Weekly Guide: November 30–December 6

From the legendary Luciano Pavarotti and Leontyne Price to current superstars Anna Netrebko and Jonas Kaufmann, this week of streams presents some of opera’s most outstanding artists in roles that are particularly significant pieces of their legacy. Read on to learn more about the lineup.

Onegin 2007 Hvorostovsky_Fleming_r 1600x685.jpgMonday, November 30
Tchaikovsky’s Eugene Onegin
Tchaikovsky’s masterpiece exemplifies the dramatic sweep, complex characterization, and insight into human nature that define great Russian literature and music. The story comes from Pushkin, and provides one of opera’s most compelling heroines: Tatiana, an intelligent but naïve adolescent girl who is first rejected by an older, more worldly man, then blossoms into an elegant, rich, aristocratic woman and returns the favor when the two meet again. The score is a chiaroscuro tour-de-force, sensitively capturing the many shades of the characters’ turbulent, conflicted emotions.

Aida.jpgTuesday, December 1
Verdi’s Aida
Boasting one of opera’s most popular and thrilling scores, Verdi’s immortal tragedy about a love triangle in ancient Egypt delivers passion, intrigue, and heartbreak in equal measures. The characters—including a celestially beautiful Ethiopian princess, the formidable daughter of the king of Egypt, and the dashing commander they both love—are larger than life, and the scenery is as grand as it gets.

PARSFD_8128a.jpgWednesday, December 2
Wagner’s Parsifal
The composer’s final masterwork, about a naive young hero’s quest to restore the Holy Grail, demands unparalleled stamina from singers, conductor, and audience alike. Yet the payoff is an operatic experience as profound as anything in the canon, with an overwhelming, symphonic score, compelling psychological portraits, and a message of absolute redemption. The Met’s probing, post-apocalyptic setting by François Girard uses striking imagery to explore the work’s themes of destruction, reconciliation, and salvation.

Macbeth_0727.jpgThursday, December 3
Verdi’s Macbeth
The plot may be focused on the eponymous Scottish king, but Verdi’s high-flying take on Shakespeare’s drama boasts three powerhouse arias for Lady Macbeth, making it a signature showpiece for divas at the very top of their game. Drawing equally on showstopping vocal virtuosity and deftly crafted drama, Verdi’s version of this tale of intrigue and power will keep you on the edge of your seat for all four razor-sharp acts.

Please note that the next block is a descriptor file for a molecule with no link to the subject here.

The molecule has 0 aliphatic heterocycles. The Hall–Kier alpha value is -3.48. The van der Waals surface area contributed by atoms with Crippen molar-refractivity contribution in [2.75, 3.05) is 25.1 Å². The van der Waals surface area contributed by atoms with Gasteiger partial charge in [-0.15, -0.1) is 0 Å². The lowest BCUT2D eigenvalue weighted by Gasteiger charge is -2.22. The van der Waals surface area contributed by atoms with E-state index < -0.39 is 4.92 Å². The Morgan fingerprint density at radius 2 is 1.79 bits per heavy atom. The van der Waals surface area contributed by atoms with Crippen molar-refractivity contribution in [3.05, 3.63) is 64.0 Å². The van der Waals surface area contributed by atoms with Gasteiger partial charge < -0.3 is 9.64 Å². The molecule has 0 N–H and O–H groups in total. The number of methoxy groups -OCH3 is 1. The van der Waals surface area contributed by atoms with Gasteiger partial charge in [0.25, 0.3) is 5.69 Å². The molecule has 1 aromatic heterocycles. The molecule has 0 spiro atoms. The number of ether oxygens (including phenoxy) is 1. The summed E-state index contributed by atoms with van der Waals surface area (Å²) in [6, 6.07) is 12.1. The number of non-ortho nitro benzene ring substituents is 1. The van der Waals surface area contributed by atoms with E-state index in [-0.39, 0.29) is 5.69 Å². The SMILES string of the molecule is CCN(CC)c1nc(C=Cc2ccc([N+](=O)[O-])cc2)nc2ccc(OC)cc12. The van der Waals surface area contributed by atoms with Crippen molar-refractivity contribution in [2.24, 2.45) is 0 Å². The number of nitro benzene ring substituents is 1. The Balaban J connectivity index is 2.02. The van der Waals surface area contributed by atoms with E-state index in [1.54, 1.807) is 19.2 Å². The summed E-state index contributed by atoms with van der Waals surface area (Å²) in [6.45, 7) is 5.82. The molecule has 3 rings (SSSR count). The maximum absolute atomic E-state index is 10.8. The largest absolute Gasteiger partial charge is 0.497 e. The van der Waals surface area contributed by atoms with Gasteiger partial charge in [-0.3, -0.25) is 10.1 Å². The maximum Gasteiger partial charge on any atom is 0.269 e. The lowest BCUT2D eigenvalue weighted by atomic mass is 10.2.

Carmen 1600x685.jpgFriday, December 4
Bizet’s Carmen
Even people who have never set foot in an opera house know the music of Carmen, Bizet’s iconic tale of the irresistible and free-spirited Gypsy, whose fatal attraction with the jealous soldier Don José burns too hot for them to control. The heart-pounding action and parade of energetic, toe-tapping melodies make the acts fly by and ensure that the work stays with you long after the curtain comes down.  

Jessye Norman  Naxos 1600x685.jpgSaturday, December 5
Strauss’s Ariadne auf Naxos
In penning this “chamber opera” in 1912, Richard Strauss sought to meld two powerful, yet seemingly contradictory, theatrical forces: the staid and decorous opera seria (a tradition of high art, noble deeds, and mythological settings), and the brash and low-brow slapstick of commedia dell’arte, populated by harlequins and clowns. The result is a heroic tale plucked from Greek mythology that is brazenly interrupted by a buffo brigade of singing comedians.

Tosca 1600x685.jpgSunday, December 6
Puccini’s Tosca
In his classic potboiler, Puccini stirs together some of humanity’s strongest motivating forces—love and loyalty, fear and cruelty—to create an operatic thriller that sinks its teeth into the listener with the opening chords and never lets go. Taking place in Rome in 1800, the story concerns a fiery yet devoted diva, the painter/revolutionary she loves, and a sadistic police chief determined to crush political rebellion and claim Tosca for himself. All three are among opera’s most indelible characters.